By Stefan Labbé
The 'Climate Emergency Parking Plan,' aimed to reduce pollution, is expected to affect up to 150,000 Vancouver residents who park on the street.
The City Vancouver has revealed plans to curb the greenhouse gases from gas-powered vehicles in a move that would ding high-emitting cars over $1,000 per year.
Emissions from internal combustion engine vehicles currently make up 40 per cent of the city’s carbon output — city staff said curbing those emissions through new parking fees will put Vancouver on track to follow measures rolled out in cities like Montreal and Sydney, Australia.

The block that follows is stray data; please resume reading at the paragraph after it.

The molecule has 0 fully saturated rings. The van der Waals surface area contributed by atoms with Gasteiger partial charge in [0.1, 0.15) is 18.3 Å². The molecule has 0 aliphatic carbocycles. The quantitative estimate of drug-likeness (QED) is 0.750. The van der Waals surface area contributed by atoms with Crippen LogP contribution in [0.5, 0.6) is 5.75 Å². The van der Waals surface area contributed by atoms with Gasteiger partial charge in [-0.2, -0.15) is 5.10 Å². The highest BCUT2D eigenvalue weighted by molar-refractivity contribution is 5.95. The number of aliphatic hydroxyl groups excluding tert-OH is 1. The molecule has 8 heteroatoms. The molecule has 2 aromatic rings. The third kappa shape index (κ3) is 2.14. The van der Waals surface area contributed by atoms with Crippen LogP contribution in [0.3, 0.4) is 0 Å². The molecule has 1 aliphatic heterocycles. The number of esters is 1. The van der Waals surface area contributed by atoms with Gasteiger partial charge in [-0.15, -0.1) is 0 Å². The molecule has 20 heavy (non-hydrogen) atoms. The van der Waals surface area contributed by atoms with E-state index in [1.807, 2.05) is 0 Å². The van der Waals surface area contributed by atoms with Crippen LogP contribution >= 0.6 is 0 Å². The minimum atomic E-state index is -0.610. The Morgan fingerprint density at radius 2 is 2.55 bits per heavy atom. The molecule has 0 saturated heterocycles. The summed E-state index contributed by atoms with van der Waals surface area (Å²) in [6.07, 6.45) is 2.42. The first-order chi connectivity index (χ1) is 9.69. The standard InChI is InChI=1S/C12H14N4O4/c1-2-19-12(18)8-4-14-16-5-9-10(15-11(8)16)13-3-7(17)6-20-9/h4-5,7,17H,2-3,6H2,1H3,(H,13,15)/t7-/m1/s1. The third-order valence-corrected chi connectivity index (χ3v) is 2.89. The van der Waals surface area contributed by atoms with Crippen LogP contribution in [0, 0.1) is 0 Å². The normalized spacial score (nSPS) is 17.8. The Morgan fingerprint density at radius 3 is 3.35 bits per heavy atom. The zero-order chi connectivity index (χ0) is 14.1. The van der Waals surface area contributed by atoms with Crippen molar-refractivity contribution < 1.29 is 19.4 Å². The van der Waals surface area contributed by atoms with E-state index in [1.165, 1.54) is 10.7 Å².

Dubbed the “Climate Emergency Parking Plan,” the two-step scheme is expected to affect up to 150,000 Vancouver residents who park on the street. It’s also projected to reduce carbon emissions by 25 kilotonnes, or 10 per cent, by 2030 (one ton of CO2 gas takes up a cube about as tall, wide and long as a telephone pole; now, picture 25,000 of those).
Starting in 2022, the plan is expected to raise over $60 million over four years. That money is ostensibly earmarked to fight climate change and make the city a more walkable, bicycle- and electric vehicle-friendly place, though city council will make the final decision on how the money is spent.
3-TIER CARBON TAX FOR NEW VEHICLES
The first part of the plan aims to push people looking to buy a new car toward a low-emission option.
Under a three-tier system, annual fees will be levied on the purchase of new vehicle models from 2023 onward based on how much carbon they emit.